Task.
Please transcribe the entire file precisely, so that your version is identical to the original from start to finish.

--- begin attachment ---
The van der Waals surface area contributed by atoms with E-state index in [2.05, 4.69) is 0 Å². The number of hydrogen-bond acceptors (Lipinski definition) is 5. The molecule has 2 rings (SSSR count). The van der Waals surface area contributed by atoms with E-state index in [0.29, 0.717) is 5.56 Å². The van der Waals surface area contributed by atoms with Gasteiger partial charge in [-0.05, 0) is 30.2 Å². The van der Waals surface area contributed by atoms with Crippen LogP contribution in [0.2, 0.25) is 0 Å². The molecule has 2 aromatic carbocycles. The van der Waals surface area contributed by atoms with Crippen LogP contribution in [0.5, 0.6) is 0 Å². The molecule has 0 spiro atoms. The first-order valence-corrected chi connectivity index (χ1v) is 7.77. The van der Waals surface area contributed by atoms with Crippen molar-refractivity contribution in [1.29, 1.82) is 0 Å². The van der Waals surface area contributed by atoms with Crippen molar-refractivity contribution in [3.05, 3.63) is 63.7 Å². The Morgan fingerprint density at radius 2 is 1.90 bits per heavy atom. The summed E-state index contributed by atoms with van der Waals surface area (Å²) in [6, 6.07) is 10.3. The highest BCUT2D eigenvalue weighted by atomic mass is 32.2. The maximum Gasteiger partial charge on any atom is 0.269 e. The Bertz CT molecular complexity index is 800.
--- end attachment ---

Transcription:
The van der Waals surface area contributed by atoms with E-state index in [2.05, 4.69) is 0 Å². The number of hydrogen-bond acceptors (Lipinski definition) is 5. The molecule has 2 rings (SSSR count). The van der Waals surface area contributed by atoms with E-state index in [0.29, 0.717) is 5.56 Å². The van der Waals surface area contributed by atoms with Gasteiger partial charge in [-0.05, 0) is 30.2 Å². The van der Waals surface area contributed by atoms with Crippen LogP contribution in [0.2, 0.25) is 0 Å². The molecule has 2 aromatic carbocycles. The van der Waals surface area contributed by atoms with Crippen LogP contribution in [0.5, 0.6) is 0 Å². The molecule has 0 spiro atoms. The first-order valence-corrected chi connectivity index (χ1v) is 7.77. The van der Waals surface area contributed by atoms with Crippen molar-refractivity contribution in [1.29, 1.82) is 0 Å². The van der Waals surface area contributed by atoms with Crippen molar-refractivity contribution in [3.05, 3.63) is 63.7 Å². The Morgan fingerprint density at radius 2 is 1.90 bits per heavy atom. The summed E-state index contributed by atoms with van der Waals surface area (Å²) in [6, 6.07) is 10.3. The highest BCUT2D eigenvalue weighted by atomic mass is 32.2. The maximum Gasteiger partial charge on any atom is 0.269 e. The Bertz CT molecular complexity index is 800.